Beatrix Nutz and Harald Stadler
Archaeological Textiles Review: 54, 2012, 79-91.
Introduction In the course of extensive renovation work in 2008 at Lengberg Castle, Nikolsdorf, East Tyrol, archaeological surveys became necessary in several parts of the building. These were carried out under the direction of Harald Stadler from the Institute of Archeology, Department of Medieval and Post- Medieval Archaeology, University of Innsbruck. In the south western room on the 2nd floor of the south wing of the castle, a vault filled with waste was located and documented. The filling consisted of dry material in different layers, including organic matter such as branches and straw but also processed wood, leather (especially shoes) and more than 2700 textile fragments, not counting yarns, cords and ropes. The architectural history of the castle (evidence of alterations can be found in the travel diary of Paolo Santonino), the architectural study of Martin Mittermruer and Walter Hauser, Office for the Preservation of Historical Monuments Tyrol, and the archaeological features date the finds to the 15th century.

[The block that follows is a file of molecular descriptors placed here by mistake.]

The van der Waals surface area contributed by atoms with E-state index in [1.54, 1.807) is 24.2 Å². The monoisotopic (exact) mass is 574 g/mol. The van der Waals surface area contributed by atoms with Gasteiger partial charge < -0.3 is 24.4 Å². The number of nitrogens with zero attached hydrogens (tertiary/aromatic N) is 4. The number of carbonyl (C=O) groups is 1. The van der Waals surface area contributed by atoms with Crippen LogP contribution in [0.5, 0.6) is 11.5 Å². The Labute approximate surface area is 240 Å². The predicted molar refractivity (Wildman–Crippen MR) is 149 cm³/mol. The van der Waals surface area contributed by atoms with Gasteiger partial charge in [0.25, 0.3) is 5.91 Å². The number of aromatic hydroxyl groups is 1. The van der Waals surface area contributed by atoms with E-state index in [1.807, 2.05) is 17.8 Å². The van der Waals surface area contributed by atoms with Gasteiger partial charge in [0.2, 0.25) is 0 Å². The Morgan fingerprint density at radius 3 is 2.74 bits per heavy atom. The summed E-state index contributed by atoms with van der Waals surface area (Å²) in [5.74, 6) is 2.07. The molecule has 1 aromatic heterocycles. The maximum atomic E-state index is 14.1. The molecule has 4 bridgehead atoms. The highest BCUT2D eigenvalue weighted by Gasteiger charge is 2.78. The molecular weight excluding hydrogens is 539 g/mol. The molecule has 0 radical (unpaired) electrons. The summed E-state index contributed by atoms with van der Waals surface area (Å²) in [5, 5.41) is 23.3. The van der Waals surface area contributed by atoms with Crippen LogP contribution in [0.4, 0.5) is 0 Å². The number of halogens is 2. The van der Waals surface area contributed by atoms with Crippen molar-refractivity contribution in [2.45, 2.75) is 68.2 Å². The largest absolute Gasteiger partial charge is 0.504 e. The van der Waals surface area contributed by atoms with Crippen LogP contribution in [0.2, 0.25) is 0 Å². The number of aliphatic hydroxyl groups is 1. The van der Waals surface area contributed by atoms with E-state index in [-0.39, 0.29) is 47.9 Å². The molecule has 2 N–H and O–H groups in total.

The material was probably dumped in the vault when a second storey was added to the building by order of Virgil von Graben who was a burggrave at Lengberg in the name of the Archbishops of Salzburg. According to Paolo Santonino, the castle chapel, then also situated in the south wing of the castle on the first floor, was consecrated on October 13th, 1485 by Pietro Carlo, Bishop of Caorle. Assuming the reconstruction was finished by the time the chapel was consecrated the finds from the vault predate the year 1485. Five radiocarbon dates from the textiles, analyzed at the ETH Zurich, now confirm the dating.